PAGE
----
Hey George,

    I was SOOOOOOO happy to see your email and I’m SOOOOOOO happy that
    you are feeling better. Do take care and please know that there are many, many people who enjoy reading your posts!! It was WONDERFUL to hear from you!!

    BE WELL!
    Oakland, CA

    • Suzanne, that is so nice to hear. Today many people are so fickle I figured I had lost most of my readers over the last year. But I guess not. Thank you for the kind words. I will write more often. Take care my friend.


  8. Bo DuBose says:

    Wow, George – I had the exact same problem, same tests and decided this elevation could not work long term for me. I absolutely LOVED Cuenca, but had to leave. Hope you find your paradise. Like you, my wife and I are still looking for it and have visited some of the same places you have. So far, we’ve come to the conclusion we have to keep our place in Peru and travel a lot!

    • Bo,
      Sorry to hear about your allergy to the high elevation. It really is not a good thing.

      I beginning to think that my paradise is the journey. I love moving around and exploring. My other paradise is my family and friends. I could be anywhere in the world and as long as they are there with me I am happy.

      Thanks for the comment. Enjoy Peru my friend.


      • Bo DuBose says:

        Hey Amigo, we left Peru and am in Florida just in time for Irma!!! She’s gone now and all is fine for us, not so for many others, tho. I really feel bad for South Florida and the Caribe/geez!

        George, send me your email plz so I can send you a pdf document on why I returned to the US for a time. Methinks you will appreciate!

        Best, Bo

  9. Michelle says:

    I love reading your posts and truly missed you. I can not handle high altitude either. I get bad heart palpitations. We want to eventually retire in Ecuador. We are now exploring coastal Ecuador towns. We are kind of lost. Any info would be appreciated. I am glad to hear you are doing better. Enjoy your world travels. I look forward to reading more. Take care,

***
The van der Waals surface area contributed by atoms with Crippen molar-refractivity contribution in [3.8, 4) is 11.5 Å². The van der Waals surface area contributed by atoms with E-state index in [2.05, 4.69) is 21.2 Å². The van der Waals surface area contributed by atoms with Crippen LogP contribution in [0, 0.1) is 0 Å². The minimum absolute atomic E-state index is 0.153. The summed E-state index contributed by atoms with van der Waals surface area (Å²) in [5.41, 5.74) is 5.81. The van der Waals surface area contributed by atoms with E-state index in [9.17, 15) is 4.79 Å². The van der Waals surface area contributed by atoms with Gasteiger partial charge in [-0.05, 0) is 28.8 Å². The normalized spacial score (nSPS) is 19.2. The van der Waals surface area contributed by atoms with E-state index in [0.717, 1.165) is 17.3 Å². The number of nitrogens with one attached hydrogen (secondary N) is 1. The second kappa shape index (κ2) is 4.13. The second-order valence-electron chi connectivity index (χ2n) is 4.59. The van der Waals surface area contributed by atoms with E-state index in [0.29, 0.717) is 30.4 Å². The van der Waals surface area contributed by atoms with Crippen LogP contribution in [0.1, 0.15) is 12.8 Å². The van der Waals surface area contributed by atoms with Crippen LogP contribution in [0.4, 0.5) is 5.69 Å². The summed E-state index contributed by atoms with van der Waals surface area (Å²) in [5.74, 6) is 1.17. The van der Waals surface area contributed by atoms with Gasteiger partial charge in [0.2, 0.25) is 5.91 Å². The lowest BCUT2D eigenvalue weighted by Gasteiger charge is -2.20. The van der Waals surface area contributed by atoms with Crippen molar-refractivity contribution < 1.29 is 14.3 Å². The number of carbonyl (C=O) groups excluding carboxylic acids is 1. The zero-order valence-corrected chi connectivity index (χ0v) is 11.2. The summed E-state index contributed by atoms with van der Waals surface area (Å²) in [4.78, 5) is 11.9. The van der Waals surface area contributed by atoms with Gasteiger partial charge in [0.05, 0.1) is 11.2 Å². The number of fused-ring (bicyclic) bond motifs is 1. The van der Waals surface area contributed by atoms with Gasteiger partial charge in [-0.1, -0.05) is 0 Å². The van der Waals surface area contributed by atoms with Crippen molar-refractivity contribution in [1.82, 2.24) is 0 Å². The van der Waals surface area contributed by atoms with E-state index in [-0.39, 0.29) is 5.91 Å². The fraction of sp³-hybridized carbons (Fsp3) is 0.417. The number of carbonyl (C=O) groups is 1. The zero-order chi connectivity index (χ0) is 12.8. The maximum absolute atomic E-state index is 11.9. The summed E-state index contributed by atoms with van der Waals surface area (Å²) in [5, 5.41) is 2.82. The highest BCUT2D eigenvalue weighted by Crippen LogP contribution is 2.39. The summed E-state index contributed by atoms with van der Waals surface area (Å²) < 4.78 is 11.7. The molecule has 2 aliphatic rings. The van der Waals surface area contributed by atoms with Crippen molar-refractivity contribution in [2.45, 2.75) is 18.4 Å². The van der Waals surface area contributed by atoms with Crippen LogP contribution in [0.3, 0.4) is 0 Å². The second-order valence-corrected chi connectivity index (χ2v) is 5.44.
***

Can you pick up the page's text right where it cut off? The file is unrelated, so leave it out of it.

• Michelle,
      When my doctor listened to my heart he had this awful, you’re in trouble look on his face. But when he realized the irregular heart beat was from sleep deprivation he was someone released. He sent me to a cardiologist anyway. All is good in my heart department.

      As for coastal and beach towns, just Google Ecuador George beach and coastal towns of Ecuador. I did a couple of blogs on those a couple years back. Just remember many of those towns were damaged by the earthquake. Good luck.

  10. bill.S. says:

    glad to from you again.. have enjoyed reading your adventures from the start and i will be looking forward to more.. thanx george. bill.

  11. Gary says:

    Hey George,

    KEEP WRITING. Take care of your health

  12. Vince C says:

    Really glad to see back. Your writing and stories always put a smile on face and make me laugh. Also learned a lot about Ecuador and some Spanish to boot! Take care.

    • Vivce,
      My Spanish is coming very slowly but I do see a slight improvement. Voy a aprender mas espanol pronto para hablar mas in España proximo ano. Me guesteria hablar muy bien entonces tenga mi amor with many locals. Quiero a embrace this culture con abrazos and bessos. Let the leaning begin!

  13. Tom Gallagher says:

    Hi George, Glad to see you writing again and that you have a handle on the medical issues. Hope to see you along the coast some time soon (I hope). Best Wishes for a long and healthy future.


    • Tom,
      You are one of my most faithful followers here on this blog. So glad to still se you here. Still haf=ve your motorbike? You be extra careful on the road. It is very dangerous out there.


  14. Joan Dale says:

    Hello George, so good to hear from you. Altitude sickness is a total game changer, glad that have figured out the solution for you.